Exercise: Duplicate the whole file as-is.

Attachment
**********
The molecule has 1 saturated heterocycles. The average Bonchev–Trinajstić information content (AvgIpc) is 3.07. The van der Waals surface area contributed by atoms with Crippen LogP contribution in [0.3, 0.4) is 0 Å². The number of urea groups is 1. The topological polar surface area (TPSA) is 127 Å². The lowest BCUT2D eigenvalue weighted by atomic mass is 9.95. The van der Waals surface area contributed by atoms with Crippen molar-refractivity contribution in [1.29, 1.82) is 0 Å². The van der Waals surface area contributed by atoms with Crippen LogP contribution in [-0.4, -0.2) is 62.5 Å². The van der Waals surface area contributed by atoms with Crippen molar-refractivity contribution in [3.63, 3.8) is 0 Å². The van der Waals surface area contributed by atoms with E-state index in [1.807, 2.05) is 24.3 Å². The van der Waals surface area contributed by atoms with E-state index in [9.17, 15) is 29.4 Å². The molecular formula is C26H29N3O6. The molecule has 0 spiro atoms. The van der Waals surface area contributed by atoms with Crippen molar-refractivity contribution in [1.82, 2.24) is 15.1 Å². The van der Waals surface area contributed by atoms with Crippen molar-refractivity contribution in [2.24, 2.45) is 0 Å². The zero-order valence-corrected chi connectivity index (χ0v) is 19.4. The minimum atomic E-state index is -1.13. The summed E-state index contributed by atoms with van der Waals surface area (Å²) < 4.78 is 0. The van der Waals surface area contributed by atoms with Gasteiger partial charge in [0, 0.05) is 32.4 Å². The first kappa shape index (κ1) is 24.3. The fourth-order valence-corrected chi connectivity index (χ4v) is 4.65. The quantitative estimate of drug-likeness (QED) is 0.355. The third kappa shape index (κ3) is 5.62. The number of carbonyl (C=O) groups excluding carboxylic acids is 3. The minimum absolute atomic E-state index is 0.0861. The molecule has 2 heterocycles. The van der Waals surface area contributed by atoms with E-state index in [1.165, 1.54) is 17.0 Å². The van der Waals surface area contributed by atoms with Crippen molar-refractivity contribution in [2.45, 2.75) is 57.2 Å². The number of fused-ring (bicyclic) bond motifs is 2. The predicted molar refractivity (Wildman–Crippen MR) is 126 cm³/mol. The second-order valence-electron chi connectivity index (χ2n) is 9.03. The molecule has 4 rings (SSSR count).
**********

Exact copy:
The molecule has 1 saturated heterocycles. The average Bonchev–Trinajstić information content (AvgIpc) is 3.07. The van der Waals surface area contributed by atoms with Crippen LogP contribution in [0.3, 0.4) is 0 Å². The number of urea groups is 1. The topological polar surface area (TPSA) is 127 Å². The lowest BCUT2D eigenvalue weighted by atomic mass is 9.95. The van der Waals surface area contributed by atoms with Crippen molar-refractivity contribution in [1.29, 1.82) is 0 Å². The van der Waals surface area contributed by atoms with Crippen LogP contribution in [-0.4, -0.2) is 62.5 Å². The van der Waals surface area contributed by atoms with Crippen molar-refractivity contribution in [3.63, 3.8) is 0 Å². The van der Waals surface area contributed by atoms with E-state index in [1.807, 2.05) is 24.3 Å². The van der Waals surface area contributed by atoms with E-state index in [9.17, 15) is 29.4 Å². The molecular formula is C26H29N3O6. The molecule has 0 spiro atoms. The van der Waals surface area contributed by atoms with Crippen molar-refractivity contribution in [1.82, 2.24) is 15.1 Å². The van der Waals surface area contributed by atoms with Crippen molar-refractivity contribution in [2.24, 2.45) is 0 Å². The zero-order valence-corrected chi connectivity index (χ0v) is 19.4. The minimum atomic E-state index is -1.13. The summed E-state index contributed by atoms with van der Waals surface area (Å²) < 4.78 is 0. The van der Waals surface area contributed by atoms with Gasteiger partial charge in [0, 0.05) is 32.4 Å². The first kappa shape index (κ1) is 24.3. The fourth-order valence-corrected chi connectivity index (χ4v) is 4.65. The quantitative estimate of drug-likeness (QED) is 0.355. The third kappa shape index (κ3) is 5.62. The number of carbonyl (C=O) groups excluding carboxylic acids is 3. The minimum absolute atomic E-state index is 0.0861. The molecule has 2 heterocycles. The van der Waals surface area contributed by atoms with E-state index in [1.165, 1.54) is 17.0 Å². The van der Waals surface area contributed by atoms with Crippen molar-refractivity contribution in [2.45, 2.75) is 57.2 Å². The number of fused-ring (bicyclic) bond motifs is 2. The predicted molar refractivity (Wildman–Crippen MR) is 126 cm³/mol. The second-order valence-electron chi connectivity index (χ2n) is 9.03. The molecule has 4 rings (SSSR count).